The NSA has sometimes been used to spy on us. Now it can be used to help uncover whether or not any security threats resulted from Hillary Clinton's decision to utilize a private email account and server.
Most of those making the case that Snowden should "return to the United States and face the music in a court of law" regularly offer up (as an example for how whistleblowers should act) the story of Daniel Ellsberg and the Pentagon Papers. But a better parallel exists.
Reporters like Hersh and Greenwald, coupled with leakers like Snowden, principled or not, may bring some pain, but they cleanse the democracy, or at least open it up to light. Sunshine, still, is the best disinfectant, even as it opens some wounds along the way.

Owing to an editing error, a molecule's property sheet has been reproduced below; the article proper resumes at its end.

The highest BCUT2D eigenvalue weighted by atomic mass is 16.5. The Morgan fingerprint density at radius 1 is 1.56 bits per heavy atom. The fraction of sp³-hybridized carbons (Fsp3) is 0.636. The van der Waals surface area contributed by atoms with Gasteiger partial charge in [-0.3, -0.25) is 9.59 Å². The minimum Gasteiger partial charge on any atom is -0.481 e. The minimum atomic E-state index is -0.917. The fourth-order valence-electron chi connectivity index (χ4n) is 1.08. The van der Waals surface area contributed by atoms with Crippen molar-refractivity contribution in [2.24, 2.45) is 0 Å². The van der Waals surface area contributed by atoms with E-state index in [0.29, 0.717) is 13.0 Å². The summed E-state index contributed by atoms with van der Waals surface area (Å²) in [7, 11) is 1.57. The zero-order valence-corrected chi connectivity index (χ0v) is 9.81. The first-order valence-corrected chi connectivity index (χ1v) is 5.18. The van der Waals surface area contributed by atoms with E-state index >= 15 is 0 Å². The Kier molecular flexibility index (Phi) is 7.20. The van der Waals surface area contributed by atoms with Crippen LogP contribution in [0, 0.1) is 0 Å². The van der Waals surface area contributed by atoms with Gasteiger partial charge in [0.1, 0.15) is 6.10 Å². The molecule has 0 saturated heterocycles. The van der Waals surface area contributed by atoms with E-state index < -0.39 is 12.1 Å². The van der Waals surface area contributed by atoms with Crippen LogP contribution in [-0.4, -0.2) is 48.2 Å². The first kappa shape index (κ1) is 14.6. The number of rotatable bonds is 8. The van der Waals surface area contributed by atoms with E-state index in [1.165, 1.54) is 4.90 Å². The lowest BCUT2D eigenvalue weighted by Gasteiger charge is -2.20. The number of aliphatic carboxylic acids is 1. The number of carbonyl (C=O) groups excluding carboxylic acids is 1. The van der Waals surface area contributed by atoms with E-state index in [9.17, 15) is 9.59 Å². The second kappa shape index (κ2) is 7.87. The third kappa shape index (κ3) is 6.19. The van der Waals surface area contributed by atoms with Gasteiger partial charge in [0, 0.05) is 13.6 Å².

If federal authorities want to see the data of an American citizen, they should be forced to come through the front door -- and only with a court order based on probable cause, as our Founders intended.
When a Chinese dissident breaks an illegitimate Chinese law the West applauds. When an American whistleblower reveals hidden crimes the accomplices of these crimes cry foul. Transparency in political matters is claimed only when the other has something to hide.
Leaders in House and Senate Intelligence Committees have defended the program, saying it's nothing new. To my mind, "Of course we're spying on you!" constitutes a new definition for government transparency.
The original revelations about spying on the AP have been overshadowed by the recent confirmations of the NSA's long suspected and extensive domestic spying activities. The opinion of the public appears to be strongly in favor of improved privacy protections.